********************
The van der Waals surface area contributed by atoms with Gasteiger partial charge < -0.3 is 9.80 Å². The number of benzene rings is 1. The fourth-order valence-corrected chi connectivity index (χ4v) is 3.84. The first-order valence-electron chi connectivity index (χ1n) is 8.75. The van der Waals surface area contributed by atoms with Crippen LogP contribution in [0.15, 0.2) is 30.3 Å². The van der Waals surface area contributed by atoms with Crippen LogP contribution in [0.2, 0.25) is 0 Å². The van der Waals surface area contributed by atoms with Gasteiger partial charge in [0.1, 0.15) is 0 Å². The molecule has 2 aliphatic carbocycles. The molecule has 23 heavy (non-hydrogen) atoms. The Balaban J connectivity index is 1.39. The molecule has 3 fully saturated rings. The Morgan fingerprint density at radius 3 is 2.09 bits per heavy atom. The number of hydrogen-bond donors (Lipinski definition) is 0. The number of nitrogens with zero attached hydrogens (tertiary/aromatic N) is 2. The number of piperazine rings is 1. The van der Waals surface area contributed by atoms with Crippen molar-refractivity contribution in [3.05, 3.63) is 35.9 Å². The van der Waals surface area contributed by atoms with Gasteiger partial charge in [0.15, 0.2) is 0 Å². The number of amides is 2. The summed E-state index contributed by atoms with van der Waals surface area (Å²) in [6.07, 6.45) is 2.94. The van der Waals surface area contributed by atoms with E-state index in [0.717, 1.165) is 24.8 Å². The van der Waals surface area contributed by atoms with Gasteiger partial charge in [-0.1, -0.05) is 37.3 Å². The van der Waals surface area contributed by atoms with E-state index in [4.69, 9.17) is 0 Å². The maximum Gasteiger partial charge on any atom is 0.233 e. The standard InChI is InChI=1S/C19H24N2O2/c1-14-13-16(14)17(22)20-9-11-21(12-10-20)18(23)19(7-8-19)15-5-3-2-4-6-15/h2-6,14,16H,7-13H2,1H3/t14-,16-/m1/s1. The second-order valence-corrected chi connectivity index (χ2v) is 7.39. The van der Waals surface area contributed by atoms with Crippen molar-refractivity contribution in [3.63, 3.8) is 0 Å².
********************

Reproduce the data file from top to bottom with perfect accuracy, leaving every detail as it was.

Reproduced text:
The van der Waals surface area contributed by atoms with Gasteiger partial charge < -0.3 is 9.80 Å². The number of benzene rings is 1. The fourth-order valence-corrected chi connectivity index (χ4v) is 3.84. The first-order valence-electron chi connectivity index (χ1n) is 8.75. The van der Waals surface area contributed by atoms with Crippen LogP contribution in [0.15, 0.2) is 30.3 Å². The van der Waals surface area contributed by atoms with Crippen LogP contribution in [0.2, 0.25) is 0 Å². The van der Waals surface area contributed by atoms with Gasteiger partial charge in [0.1, 0.15) is 0 Å². The molecule has 2 aliphatic carbocycles. The molecule has 23 heavy (non-hydrogen) atoms. The Balaban J connectivity index is 1.39. The molecule has 3 fully saturated rings. The Morgan fingerprint density at radius 3 is 2.09 bits per heavy atom. The number of hydrogen-bond donors (Lipinski definition) is 0. The number of nitrogens with zero attached hydrogens (tertiary/aromatic N) is 2. The number of piperazine rings is 1. The van der Waals surface area contributed by atoms with Crippen molar-refractivity contribution in [3.05, 3.63) is 35.9 Å². The van der Waals surface area contributed by atoms with Gasteiger partial charge in [0.15, 0.2) is 0 Å². The number of amides is 2. The summed E-state index contributed by atoms with van der Waals surface area (Å²) in [6.07, 6.45) is 2.94. The van der Waals surface area contributed by atoms with E-state index in [0.717, 1.165) is 24.8 Å². The van der Waals surface area contributed by atoms with Gasteiger partial charge in [-0.1, -0.05) is 37.3 Å². The van der Waals surface area contributed by atoms with E-state index in [4.69, 9.17) is 0 Å². The maximum Gasteiger partial charge on any atom is 0.233 e. The standard InChI is InChI=1S/C19H24N2O2/c1-14-13-16(14)17(22)20-9-11-21(12-10-20)18(23)19(7-8-19)15-5-3-2-4-6-15/h2-6,14,16H,7-13H2,1H3/t14-,16-/m1/s1. The second-order valence-corrected chi connectivity index (χ2v) is 7.39. The van der Waals surface area contributed by atoms with Crippen molar-refractivity contribution in [3.63, 3.8) is 0 Å².